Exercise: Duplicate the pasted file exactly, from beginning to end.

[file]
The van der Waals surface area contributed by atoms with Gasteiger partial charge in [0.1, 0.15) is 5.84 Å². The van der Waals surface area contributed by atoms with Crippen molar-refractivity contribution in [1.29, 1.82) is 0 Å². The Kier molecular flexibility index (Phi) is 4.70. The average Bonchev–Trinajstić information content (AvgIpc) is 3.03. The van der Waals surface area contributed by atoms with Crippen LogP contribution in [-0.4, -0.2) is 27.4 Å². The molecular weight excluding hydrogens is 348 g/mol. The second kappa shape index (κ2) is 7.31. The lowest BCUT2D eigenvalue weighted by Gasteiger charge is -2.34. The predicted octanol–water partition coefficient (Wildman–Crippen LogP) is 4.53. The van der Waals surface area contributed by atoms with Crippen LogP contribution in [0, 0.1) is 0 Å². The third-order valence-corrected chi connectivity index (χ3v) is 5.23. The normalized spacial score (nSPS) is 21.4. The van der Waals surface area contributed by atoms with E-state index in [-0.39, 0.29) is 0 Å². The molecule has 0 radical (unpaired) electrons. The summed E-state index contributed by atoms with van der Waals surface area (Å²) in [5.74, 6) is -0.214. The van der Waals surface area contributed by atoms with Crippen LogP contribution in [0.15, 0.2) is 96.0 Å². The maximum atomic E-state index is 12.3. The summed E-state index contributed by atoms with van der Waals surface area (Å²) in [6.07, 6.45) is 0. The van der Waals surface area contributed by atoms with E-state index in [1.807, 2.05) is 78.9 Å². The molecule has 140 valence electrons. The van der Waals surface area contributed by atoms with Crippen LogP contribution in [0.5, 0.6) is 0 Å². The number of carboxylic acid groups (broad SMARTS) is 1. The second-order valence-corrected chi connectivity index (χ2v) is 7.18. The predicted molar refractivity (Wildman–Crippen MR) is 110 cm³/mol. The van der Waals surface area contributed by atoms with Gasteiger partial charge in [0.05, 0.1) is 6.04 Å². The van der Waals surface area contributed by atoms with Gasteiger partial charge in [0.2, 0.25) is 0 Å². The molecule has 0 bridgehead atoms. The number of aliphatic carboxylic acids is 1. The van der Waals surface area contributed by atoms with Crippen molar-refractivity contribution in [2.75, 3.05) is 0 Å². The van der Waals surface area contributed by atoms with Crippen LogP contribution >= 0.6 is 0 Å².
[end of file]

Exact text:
The van der Waals surface area contributed by atoms with Gasteiger partial charge in [0.1, 0.15) is 5.84 Å². The van der Waals surface area contributed by atoms with Crippen molar-refractivity contribution in [1.29, 1.82) is 0 Å². The Kier molecular flexibility index (Phi) is 4.70. The average Bonchev–Trinajstić information content (AvgIpc) is 3.03. The van der Waals surface area contributed by atoms with Crippen LogP contribution in [-0.4, -0.2) is 27.4 Å². The molecular weight excluding hydrogens is 348 g/mol. The second kappa shape index (κ2) is 7.31. The lowest BCUT2D eigenvalue weighted by Gasteiger charge is -2.34. The predicted octanol–water partition coefficient (Wildman–Crippen LogP) is 4.53. The van der Waals surface area contributed by atoms with Crippen LogP contribution in [0, 0.1) is 0 Å². The third-order valence-corrected chi connectivity index (χ3v) is 5.23. The normalized spacial score (nSPS) is 21.4. The van der Waals surface area contributed by atoms with E-state index in [-0.39, 0.29) is 0 Å². The molecule has 0 radical (unpaired) electrons. The summed E-state index contributed by atoms with van der Waals surface area (Å²) in [5.74, 6) is -0.214. The van der Waals surface area contributed by atoms with Crippen LogP contribution in [0.15, 0.2) is 96.0 Å². The maximum atomic E-state index is 12.3. The summed E-state index contributed by atoms with van der Waals surface area (Å²) in [6.07, 6.45) is 0. The van der Waals surface area contributed by atoms with E-state index in [1.807, 2.05) is 78.9 Å². The molecule has 140 valence electrons. The van der Waals surface area contributed by atoms with Crippen LogP contribution in [0.5, 0.6) is 0 Å². The number of carboxylic acid groups (broad SMARTS) is 1. The second-order valence-corrected chi connectivity index (χ2v) is 7.18. The predicted molar refractivity (Wildman–Crippen MR) is 110 cm³/mol. The van der Waals surface area contributed by atoms with Gasteiger partial charge in [0.05, 0.1) is 6.04 Å². The van der Waals surface area contributed by atoms with Gasteiger partial charge in [0.2, 0.25) is 0 Å². The molecule has 0 bridgehead atoms. The number of aliphatic carboxylic acids is 1. The van der Waals surface area contributed by atoms with Crippen molar-refractivity contribution in [2.75, 3.05) is 0 Å². The van der Waals surface area contributed by atoms with Crippen LogP contribution >= 0.6 is 0 Å².